Close, but still stuck at 708

Bonds close in try for 709

PHOENIX -- For just a moment suspended in time on Tuesday night, a ball Barry Bonds hit looked like it just might get out of Chase Field. It rose and sliced towards the wall high atop the playing surface just to the left of center field some 413 feet away.

The yellow stripe demarcating a home run is 25 feet high at that point. It hit just a few feet below that mark. About five feet was the difference between career homer No. 709 and career double No. 567.

Still, Bonds had a hint of a smile on his face after the Giants lost, 7-4, to the Arizona Diamondbacks.

"It felt a lot better," he told MLB.com before striding away into the night. "It's starting to get there."

Modest as it is, Bonds was 1-for-2 with two walks on the night as his average crept up to .214. He's 6-for-28 with 15 walks (six intentional), three doubles, five runs scored and a RBI. Adding the two times he was hit by pitches and his on-base percentage rose to a somewhat gaudy .511. He's been on base at least once in each of the 11 games he has played.

Not bad for a guy who hasn't hit a homer, is gimping around on a swollen right knee and has a left elbow the size of a small cantaloupe. And by the way, he turns 42 on July 24.

"He looks tired," Giants manager Felipe Alou said, uttering the understatement of the week.

The manager added that he intends to give Bonds one of the next two games off -- either Wednesday or Thursday night here. Then in all probability, Bonds will rest for Sunday's day game after a Saturday night game against the Colorado Rockies at Coors Field.

Still, Alou said he is watching Bonds' swing beginning to pick up some authority and he's reluctant to pull him out. Of the Giants' first 13 games, Bonds was pulled from the lineup on April 7 when a storm deemed it unwise to let him roam the soggy pastures of AT&T Park's left field in a rain-delayed game against the Atlanta Braves.

Last Thursday, he sat out the second game of a day-night doubleheader against the Houston Astros. But don't think Alou didn't ask him if he wanted to play.

"When you think about it, I wasn't supposed to play this many games," Bonds said before taking the field on Tuesday night.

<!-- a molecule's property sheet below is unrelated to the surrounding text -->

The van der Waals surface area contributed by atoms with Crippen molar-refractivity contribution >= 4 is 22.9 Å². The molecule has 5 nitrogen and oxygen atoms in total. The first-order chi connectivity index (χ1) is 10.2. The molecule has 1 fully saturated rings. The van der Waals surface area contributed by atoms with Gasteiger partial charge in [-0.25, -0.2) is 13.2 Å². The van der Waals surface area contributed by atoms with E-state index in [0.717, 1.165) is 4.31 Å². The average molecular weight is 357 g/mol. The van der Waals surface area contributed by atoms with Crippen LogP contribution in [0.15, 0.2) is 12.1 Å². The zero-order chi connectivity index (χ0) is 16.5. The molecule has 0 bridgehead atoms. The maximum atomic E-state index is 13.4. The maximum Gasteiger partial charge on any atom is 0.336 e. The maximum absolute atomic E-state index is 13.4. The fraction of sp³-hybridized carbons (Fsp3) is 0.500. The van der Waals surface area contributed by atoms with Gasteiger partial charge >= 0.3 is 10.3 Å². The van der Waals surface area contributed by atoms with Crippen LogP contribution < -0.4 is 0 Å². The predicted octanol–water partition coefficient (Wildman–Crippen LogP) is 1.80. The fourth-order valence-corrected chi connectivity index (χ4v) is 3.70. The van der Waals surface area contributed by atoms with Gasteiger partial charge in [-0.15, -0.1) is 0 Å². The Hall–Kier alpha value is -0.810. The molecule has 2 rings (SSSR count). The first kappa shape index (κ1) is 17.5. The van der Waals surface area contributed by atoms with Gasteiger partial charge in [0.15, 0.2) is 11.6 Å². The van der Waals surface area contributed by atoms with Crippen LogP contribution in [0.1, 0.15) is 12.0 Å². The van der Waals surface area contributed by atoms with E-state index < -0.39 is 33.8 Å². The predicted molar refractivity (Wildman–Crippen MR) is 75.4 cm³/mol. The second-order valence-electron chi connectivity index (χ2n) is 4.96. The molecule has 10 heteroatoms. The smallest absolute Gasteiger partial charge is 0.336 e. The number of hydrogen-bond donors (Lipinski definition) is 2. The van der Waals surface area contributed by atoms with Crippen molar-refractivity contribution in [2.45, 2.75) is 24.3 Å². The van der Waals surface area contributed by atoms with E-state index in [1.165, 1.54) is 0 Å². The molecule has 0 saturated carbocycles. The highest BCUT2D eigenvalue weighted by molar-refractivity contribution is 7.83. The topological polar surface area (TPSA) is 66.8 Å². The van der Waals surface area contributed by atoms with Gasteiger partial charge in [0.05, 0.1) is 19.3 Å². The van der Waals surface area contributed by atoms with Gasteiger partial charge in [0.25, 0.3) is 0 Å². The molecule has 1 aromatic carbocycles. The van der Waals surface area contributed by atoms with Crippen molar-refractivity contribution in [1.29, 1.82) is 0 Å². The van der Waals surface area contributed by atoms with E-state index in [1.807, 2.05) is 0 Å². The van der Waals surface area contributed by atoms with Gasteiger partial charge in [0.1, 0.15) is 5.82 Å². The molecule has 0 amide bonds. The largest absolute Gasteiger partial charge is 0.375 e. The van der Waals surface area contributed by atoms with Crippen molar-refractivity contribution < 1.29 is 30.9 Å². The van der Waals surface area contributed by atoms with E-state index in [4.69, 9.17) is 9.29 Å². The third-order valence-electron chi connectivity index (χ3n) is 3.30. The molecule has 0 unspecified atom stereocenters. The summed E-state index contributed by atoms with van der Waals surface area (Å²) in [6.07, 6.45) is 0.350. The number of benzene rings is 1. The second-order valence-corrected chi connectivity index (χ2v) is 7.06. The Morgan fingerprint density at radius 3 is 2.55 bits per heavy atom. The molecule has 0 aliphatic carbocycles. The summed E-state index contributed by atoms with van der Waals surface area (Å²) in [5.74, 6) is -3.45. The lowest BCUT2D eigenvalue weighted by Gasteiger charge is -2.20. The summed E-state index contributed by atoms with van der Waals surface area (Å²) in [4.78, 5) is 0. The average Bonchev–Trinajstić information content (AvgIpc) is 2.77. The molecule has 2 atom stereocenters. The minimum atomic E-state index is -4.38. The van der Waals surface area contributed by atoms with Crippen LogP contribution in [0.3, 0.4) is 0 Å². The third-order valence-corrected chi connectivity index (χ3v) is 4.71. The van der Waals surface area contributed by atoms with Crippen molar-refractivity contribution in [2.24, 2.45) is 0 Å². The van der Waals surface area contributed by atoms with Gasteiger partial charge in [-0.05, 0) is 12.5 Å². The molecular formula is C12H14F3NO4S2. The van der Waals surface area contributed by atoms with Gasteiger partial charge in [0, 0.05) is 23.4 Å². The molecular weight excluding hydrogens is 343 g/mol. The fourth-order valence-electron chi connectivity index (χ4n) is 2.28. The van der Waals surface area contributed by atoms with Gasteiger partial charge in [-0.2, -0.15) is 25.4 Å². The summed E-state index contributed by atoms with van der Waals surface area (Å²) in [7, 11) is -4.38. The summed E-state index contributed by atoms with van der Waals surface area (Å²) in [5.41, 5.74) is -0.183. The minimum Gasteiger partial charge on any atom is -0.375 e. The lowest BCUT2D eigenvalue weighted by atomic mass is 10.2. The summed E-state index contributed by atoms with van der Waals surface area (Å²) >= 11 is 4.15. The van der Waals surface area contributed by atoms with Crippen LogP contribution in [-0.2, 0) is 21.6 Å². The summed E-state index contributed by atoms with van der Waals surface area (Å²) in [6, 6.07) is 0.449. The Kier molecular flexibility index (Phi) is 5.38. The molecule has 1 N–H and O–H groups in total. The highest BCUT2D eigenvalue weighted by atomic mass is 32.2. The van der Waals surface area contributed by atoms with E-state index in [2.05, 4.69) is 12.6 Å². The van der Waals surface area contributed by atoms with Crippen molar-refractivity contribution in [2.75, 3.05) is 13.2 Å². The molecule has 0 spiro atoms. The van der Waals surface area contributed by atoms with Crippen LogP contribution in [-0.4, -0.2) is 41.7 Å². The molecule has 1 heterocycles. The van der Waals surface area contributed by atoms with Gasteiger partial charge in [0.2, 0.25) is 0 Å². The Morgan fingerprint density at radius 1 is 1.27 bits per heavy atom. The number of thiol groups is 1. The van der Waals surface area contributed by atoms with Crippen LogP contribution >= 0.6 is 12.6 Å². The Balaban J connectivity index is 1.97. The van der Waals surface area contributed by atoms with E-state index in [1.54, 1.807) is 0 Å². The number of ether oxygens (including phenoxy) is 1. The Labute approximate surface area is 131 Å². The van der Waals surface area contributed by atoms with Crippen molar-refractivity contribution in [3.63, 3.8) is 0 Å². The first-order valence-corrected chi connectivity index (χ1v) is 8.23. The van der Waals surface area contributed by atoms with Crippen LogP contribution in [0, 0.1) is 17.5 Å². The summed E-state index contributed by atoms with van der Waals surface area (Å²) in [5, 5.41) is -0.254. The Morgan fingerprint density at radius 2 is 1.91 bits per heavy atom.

Told that the manager intended to give him a breather this week, Bonds wearily laughed.

"I might take off the next two games," he said.

Every day there seems to be another little Bonds story. On Sunday he was hit by a pitch, possibly in retaliation for the beaning of Jeff Kent, his former Giants teammate who now plays for the Dodgers. On Monday, a fan was arrested for throwing a tube of sports gel on the turf behind him at Chase Field.

to the babe and beyond

In Tuesday's editions, the San Francisco Chronicle revealed that Giants head trainer Stan Conte has been subpoenaed to testify on April 27 before a grand jury, which is being asked to determine whether Bonds committed perjury in his 2003 testimony regarding his alleged use of steroids. The Chronicle, citing unnamed sources, said the grand jury also wants all Giants medical records pertaining to Bonds. These closed hearings are an offshoot of the federal investigation into the Bay Area Laboratory Co-Operative (BALCO).

The left-handed-swinging slugger has remained mum on all of it, saying again on Tuesday that he would continue to answer baseball-related questions only. The Giants and Conte also had no comment. For the third consecutive day, Bonds declined after the game to speak to the media at large. About anything.

Before the game, Bonds said he's trying to focus on getting his game back together. He is well aware that he established a new personal season-opening drought by not hitting a homer in the club's first 13 games.

Bonds homered in the 13th game of the 1998 season.

He's currently stuck at 708 career homers, six behind Babe Ruth's 714 and 47 short of Hank Aaron's all-time record of 755. Bonds hasn't hit a homer since this past Sept. 27.

But for a moment there against Arizona right-hander Juan Cruz during the sixth inning, it looked like the drought might be over.

"It was almost a one-handed swing," Alou said. "Call it one-and-a-half hands. Still, he hit that ball a long way. He was a tired man tonight. He's been playing a lot. Let's see what happens tomorrow."

Barry M. Bloom is a national reporter for MLB.com. This story was not subject to the approval of Major League Baseball or its clubs.